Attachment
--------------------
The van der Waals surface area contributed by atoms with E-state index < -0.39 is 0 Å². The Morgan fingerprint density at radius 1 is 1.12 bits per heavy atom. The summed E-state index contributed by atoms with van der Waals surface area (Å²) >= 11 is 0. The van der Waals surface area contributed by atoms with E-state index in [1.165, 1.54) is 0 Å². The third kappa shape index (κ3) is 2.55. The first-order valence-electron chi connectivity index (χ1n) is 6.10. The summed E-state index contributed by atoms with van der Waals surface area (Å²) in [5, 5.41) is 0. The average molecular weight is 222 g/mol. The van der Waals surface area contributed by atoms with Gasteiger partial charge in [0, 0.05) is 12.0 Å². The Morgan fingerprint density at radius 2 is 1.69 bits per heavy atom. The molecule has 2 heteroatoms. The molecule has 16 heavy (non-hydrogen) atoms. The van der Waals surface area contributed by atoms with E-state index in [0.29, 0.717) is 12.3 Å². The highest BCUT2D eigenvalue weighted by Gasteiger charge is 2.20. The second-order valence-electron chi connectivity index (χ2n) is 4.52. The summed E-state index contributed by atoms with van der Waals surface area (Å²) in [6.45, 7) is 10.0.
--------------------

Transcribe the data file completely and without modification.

The van der Waals surface area contributed by atoms with E-state index < -0.39 is 0 Å². The Morgan fingerprint density at radius 1 is 1.12 bits per heavy atom. The summed E-state index contributed by atoms with van der Waals surface area (Å²) >= 11 is 0. The van der Waals surface area contributed by atoms with E-state index in [1.165, 1.54) is 0 Å². The third kappa shape index (κ3) is 2.55. The first-order valence-electron chi connectivity index (χ1n) is 6.10. The summed E-state index contributed by atoms with van der Waals surface area (Å²) in [5, 5.41) is 0. The average molecular weight is 222 g/mol. The van der Waals surface area contributed by atoms with Gasteiger partial charge in [0, 0.05) is 12.0 Å². The Morgan fingerprint density at radius 2 is 1.69 bits per heavy atom. The molecule has 2 heteroatoms. The molecule has 16 heavy (non-hydrogen) atoms. The van der Waals surface area contributed by atoms with E-state index in [0.29, 0.717) is 12.3 Å². The highest BCUT2D eigenvalue weighted by Gasteiger charge is 2.20. The second-order valence-electron chi connectivity index (χ2n) is 4.52. The summed E-state index contributed by atoms with van der Waals surface area (Å²) in [6.45, 7) is 10.0.